Manjimup filmmaker Abby Garratt to use ‘beautiful’ South West landscape for feminist western short film

Headshot of Kasper Johansen
Kasper JohansenHarvey-Waroona Reporter
21-year-old filmmaker Abby Garratt outside one of the first farmhouses built in the Manjimup region.
Camera Icon21-year-old filmmaker Abby Garratt outside one of the first farmhouses built in the Manjimup region. Credit: Supplied/Manjimup-Bridgetown Times

An emerging Manjimup filmmaker is hoping to tap into the “beautiful” scenery of her home town to create her second short film after receiving a State Government regional arts grant.

Dingup resident Abby Garratt — who completed a degree in film at ECU last year — was one of eight regional artists to be a part of the Next Level Regional Arts and Culture Investment Program.

The 22-year-old talent said the idea for the 19th century feminist western was the result of the many historic and heritage-listed buildings that Manjimup was home to.

“There are so many historic buildings out here (in Manjimup) and heritage buildings out here that I have just known since I was a kid and been around, I really wrote the film around those and wanted to film at those locations,” Ms Garratt said.

I think it’s so important to give people the opportunity to tell stories and just make the world a better place.

Filmmaker Abby Garratt

“I hope people like it (the film) and it brings some attention to the potential of the South West as a location for filming, it’s really beautiful down here and it’s a shame that not a lot is made down here.”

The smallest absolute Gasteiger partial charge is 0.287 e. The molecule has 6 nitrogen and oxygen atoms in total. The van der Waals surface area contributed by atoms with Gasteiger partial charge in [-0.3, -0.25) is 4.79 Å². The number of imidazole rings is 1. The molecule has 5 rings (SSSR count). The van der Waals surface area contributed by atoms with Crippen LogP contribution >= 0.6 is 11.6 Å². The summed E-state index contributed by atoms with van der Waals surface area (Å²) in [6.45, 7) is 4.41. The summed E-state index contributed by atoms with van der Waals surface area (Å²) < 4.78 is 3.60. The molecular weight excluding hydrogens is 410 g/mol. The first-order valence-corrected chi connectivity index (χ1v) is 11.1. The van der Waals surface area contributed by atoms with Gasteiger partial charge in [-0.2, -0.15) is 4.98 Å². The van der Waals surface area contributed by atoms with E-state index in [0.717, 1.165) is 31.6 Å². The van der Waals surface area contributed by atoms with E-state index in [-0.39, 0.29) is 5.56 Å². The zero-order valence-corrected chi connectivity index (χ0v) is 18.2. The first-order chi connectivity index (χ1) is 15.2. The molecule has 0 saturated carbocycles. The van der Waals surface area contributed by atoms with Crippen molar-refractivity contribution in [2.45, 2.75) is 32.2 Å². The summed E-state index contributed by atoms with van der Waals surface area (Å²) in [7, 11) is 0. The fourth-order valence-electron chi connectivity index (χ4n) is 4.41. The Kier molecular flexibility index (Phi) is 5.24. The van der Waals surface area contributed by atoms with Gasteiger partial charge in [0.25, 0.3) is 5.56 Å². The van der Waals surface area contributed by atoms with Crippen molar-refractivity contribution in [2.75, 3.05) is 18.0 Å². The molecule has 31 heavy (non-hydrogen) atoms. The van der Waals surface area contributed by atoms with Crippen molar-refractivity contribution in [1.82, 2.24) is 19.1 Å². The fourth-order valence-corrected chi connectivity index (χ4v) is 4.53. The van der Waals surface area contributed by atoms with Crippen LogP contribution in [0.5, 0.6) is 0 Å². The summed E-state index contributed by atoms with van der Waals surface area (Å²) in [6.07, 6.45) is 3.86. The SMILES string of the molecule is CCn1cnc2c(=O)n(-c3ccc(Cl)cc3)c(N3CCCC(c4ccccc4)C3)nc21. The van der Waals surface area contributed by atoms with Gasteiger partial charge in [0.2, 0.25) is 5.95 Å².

Titled Paradise Valley the short film will follow the story of a young widow in the late 1800s faced not only with the patriarchal nature of the time period, but the potential loss of her land as her brother-in-law schemes against her.

Ms Garrett said throughout her writing process — something she had enjoyed doing since childhood — the film found a “life of its own”.

“I didn’t really set out to make a feminist film but it just kind of got a life of its own, there were many versions early on that were completely different and it kind of just evolved into what it is now — which will hopefully shed a bit of light on what it was like in pioneer times,” she said.

“Writing is definitely kind of my thing, for as long as I can remember I have written stories … the visual aspect in addition to the written story is definitely what appeals to me about film.”

Highlighting the “importance” of regional art funds, Ms Garratt said grants such as the RACIP provided people with the opportunity to tell stories and “make the world a better place”.

“Any arts form, especially early on in your career, you’re not getting paid to do any of this so it’s really hard for anyone to sustain the ability to do it even on the side,” she said.

“I think it’s so important to give people the opportunity to tell stories and just make the world a better place.”

Hoping to get the community involved in some of the film’s scenes, Ms Garratt said people could inquire through Paradise Valley’s Facebook page.

The Next Level Regional Arts program is a collaboration between the State Government, Healthway’s Drug Aware Program and indigenous owned resource sector consulting firm KingKira Group, with Paradise Valley expected to start shooting in November.

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